Sequel to ‘Abandoned’ and the second book in Walker’s ‘A Light In The Dark Ages’ series, this book brings to life Ambrosius Aurelianus, the man who united the Britons and became their king after the withdrawal of the Romans, and who led them in the defence of Britain against the invading Angles and Saxons.
The story is dynamic and interesting, full of action, political strategy and war, reflecting the turbulent nature of a time dominated by tribal loyalties and vigorous competition for control of the land that the Romans left behind.
Walker breathes life into characters that, while they existed in history, are often only shadowy figures known for particular feats of war or achievements in government. That the reader can visualize them, become familiar with them, take an interest in their personal well-being and success, and feel loyalty to them is testament to the talent and skill of the author in recreating places, scenes and events from the past.
Dark, sinister and brooding, this is a horror story that unfolds powerfully, despite the resistance of both the reader and the characters. Foreboding and suspense combine to intensify the darkness of the imagery and the anticipation of the next twist.
The story is skilfully crafted, using characters who are relatable in their absolute normality, which heightens the tension by emphasising the understanding that the events of the story could happen to anyone.
This is an outstanding horror mystery story. Read it if you dare.
The second novel in DalRae’s Fallen Cross Legion Series is an excellent blend of paranormal romance, tragedy and thriller.
‘Fallen Captive’ explores the backstory of Nox and his experiences before coming to Fallen Cross, providing both compelling reading and a powerful contrast to the future Nox has begun to build for himself. All of this takes place in the context of the development of the narrative of the Fallen Cross Legion and the stories of its individual members.
The end result is a complex and well-crafted story that immerses the reader in the world of these Vampires and causes them to invest deeply in the survival and the futures of the central characters.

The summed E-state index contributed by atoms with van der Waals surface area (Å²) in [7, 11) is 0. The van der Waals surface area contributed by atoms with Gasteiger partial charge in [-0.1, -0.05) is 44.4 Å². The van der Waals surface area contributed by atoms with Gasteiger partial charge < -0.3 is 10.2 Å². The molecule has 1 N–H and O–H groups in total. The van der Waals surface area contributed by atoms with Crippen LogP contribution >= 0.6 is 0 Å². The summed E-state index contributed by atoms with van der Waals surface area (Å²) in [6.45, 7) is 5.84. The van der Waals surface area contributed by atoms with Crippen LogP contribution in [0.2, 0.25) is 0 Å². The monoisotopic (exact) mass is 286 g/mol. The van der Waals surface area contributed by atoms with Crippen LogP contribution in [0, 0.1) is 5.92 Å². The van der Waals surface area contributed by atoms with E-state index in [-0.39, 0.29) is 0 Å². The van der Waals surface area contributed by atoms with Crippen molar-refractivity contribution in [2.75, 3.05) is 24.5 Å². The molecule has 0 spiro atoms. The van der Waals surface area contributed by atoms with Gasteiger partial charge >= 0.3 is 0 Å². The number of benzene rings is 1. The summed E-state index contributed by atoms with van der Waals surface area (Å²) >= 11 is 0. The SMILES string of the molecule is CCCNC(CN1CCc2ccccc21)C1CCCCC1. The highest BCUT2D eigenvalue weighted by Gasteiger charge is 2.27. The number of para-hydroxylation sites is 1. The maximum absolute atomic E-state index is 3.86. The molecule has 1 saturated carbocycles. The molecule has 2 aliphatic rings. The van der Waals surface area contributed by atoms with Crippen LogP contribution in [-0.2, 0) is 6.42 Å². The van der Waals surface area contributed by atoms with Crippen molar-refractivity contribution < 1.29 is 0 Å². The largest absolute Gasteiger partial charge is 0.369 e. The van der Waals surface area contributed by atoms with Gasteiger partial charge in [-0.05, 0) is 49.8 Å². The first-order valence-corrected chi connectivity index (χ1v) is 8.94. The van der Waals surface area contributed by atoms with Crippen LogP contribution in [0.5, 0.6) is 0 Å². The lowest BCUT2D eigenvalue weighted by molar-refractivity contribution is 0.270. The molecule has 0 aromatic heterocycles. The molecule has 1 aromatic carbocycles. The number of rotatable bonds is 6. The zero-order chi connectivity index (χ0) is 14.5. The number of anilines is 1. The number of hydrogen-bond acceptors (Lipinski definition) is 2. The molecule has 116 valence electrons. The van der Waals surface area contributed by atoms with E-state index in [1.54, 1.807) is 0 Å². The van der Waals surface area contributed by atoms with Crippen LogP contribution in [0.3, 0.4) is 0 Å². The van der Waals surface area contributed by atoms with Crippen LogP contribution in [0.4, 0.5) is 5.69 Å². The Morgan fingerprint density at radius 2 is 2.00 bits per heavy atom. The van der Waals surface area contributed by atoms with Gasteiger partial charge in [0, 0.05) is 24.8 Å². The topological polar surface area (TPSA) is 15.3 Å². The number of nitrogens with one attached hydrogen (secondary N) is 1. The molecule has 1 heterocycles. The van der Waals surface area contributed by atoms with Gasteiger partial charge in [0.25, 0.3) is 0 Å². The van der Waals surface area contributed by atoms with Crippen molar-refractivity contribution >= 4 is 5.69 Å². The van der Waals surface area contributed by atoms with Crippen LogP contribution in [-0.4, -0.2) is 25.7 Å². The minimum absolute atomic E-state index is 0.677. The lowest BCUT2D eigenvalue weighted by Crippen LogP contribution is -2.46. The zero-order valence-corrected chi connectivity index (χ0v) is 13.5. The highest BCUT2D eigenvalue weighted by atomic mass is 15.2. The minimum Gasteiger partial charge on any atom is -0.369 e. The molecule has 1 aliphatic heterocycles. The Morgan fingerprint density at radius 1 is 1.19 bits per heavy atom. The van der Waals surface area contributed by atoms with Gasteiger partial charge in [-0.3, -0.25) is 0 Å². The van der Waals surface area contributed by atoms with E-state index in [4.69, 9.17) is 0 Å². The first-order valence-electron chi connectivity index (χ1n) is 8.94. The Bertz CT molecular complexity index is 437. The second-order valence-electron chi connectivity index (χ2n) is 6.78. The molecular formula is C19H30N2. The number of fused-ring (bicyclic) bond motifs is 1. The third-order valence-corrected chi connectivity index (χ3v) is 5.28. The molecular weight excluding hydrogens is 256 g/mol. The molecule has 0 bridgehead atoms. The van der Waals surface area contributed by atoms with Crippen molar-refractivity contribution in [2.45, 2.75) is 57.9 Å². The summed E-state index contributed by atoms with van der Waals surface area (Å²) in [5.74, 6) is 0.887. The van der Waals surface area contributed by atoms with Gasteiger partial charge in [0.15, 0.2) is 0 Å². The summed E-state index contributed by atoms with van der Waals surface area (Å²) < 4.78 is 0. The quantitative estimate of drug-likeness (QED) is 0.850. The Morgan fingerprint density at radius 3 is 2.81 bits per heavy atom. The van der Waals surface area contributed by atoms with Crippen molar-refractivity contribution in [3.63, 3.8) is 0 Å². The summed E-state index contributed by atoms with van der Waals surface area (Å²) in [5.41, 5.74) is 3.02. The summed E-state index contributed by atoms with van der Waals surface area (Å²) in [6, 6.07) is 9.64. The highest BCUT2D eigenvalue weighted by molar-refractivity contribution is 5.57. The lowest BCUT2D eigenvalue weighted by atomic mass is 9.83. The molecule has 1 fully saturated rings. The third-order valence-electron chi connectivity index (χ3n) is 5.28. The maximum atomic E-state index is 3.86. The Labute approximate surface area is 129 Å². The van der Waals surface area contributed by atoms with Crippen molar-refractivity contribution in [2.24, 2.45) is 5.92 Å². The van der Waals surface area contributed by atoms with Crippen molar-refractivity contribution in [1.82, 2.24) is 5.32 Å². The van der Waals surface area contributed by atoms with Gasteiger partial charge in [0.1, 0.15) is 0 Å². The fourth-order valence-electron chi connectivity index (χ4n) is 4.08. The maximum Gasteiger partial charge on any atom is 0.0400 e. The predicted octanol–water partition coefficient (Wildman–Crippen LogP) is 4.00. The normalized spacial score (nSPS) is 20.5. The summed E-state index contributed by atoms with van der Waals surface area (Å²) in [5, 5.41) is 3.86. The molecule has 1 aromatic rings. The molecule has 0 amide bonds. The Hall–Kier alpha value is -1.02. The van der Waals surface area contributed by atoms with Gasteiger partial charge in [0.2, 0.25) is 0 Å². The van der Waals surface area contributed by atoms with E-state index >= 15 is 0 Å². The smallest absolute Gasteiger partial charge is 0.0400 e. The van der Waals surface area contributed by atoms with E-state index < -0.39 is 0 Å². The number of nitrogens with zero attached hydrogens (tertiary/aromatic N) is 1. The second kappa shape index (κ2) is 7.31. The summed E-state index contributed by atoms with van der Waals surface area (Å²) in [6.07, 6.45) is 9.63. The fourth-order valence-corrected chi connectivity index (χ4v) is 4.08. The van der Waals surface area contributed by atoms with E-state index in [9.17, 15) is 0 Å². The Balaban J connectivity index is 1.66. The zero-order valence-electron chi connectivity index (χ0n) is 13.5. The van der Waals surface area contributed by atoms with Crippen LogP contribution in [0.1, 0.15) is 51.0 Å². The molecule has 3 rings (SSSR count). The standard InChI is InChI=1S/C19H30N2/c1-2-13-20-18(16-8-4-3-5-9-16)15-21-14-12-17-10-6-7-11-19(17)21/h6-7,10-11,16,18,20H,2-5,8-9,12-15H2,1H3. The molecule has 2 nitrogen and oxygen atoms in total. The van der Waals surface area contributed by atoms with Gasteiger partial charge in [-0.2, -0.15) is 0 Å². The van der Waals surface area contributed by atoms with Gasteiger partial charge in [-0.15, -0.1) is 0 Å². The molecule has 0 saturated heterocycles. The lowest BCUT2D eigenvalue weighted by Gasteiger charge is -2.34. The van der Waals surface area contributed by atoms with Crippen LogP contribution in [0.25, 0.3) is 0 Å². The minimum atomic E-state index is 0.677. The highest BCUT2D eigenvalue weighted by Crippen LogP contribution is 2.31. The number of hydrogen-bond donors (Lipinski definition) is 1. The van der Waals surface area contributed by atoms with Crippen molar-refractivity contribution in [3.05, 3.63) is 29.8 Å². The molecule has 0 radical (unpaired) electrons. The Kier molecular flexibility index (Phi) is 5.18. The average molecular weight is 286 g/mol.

The first in the Bentwhistle the Dragon series of urban fantasy novels, this book is a wonderful blend of fantasy, mystery, adventure and suspense thriller. Dragons and magic abound in a parallel world that is complex and fascinating, and which remains full of surprises even for those who live there.
Suitable for young adult and older audiences, the story explores important themes of friendship, ethics and personal integrity through the experiences of Peter Bentwhistle and his best friends, Richie and Tank.
The characters are delightful, each with quirks and qualities that make them both likeable and relatable for human and dragon readers alike. The more sinister characters are similarly relatable, because we all know someone who is selfish or a bully. As the action rolls and the story develops, the reader is drawn deeper into the story and finds themselves very definitely on the side of the protagonists. The twists and surprises keep coming, right to the end of the book.
Well-written and expertly constructed, this is a brilliant read.
What do you get when you cross a shifter in denial and a reclusive cat lady with anger issues?
You get a highly entertaining paranormal mystery adventure story that doesn’t want to be put down once you pick it up.
This is a great read, written with warmth and vivacity. Just like the storyline, the characters are quite original and quirky. The writing is very good and the action moves at a good pace, with a few amusing twists along the way.
This book presents three Victorian-style short stoeies featuring Viola Stewart at different phases of her life – one as a child, two as an adult. Throughout, she is clever, vivacious and scientifically minded, creating a sense of positive connection and admiration in the reader’s mind. It is easy to see how the young girl with a toy dirigible grew into the optician with a scientist’s eye for detail.
The second and third stories explore mysterious circumstances that occur, with the investigations falling to Viola and her friend, Dr Henry Collins.
The stories are interesting and entertaining, leaving the reader keen to know more of Viola Stewart.
’The Binding’ is a tragic and compelling historical fantasy story of unlikely alliances, forbidden love, and the power of memories. The writing is beautiful and the story is superbly crafted. The narration by Carl Prekopp is a joy to listen to, as he gives life and voice to the characters and enchants the listener into feeling as though they are actually there as the events unfold.
The story explores timeless themes including patriarchy and the abuse of power, particularly in terms of social class but also when it comes to the way society as a whole viewed same-sex relationships in the past. Because all of those prejudices still exist in society today, albeit to a lesser extent, the story is powerfully relevant.
The characters, particularly Emmet and Alta, are developed so fully that the audience feels as though they know them intimately, which creates an emotional investment in their lives. This depth of feeling heightens the tensions of the complications and challenges they face, and makes the twists and revelations of the story more impactful.
‘The Binding’ is available in ebook and novel as well as audio.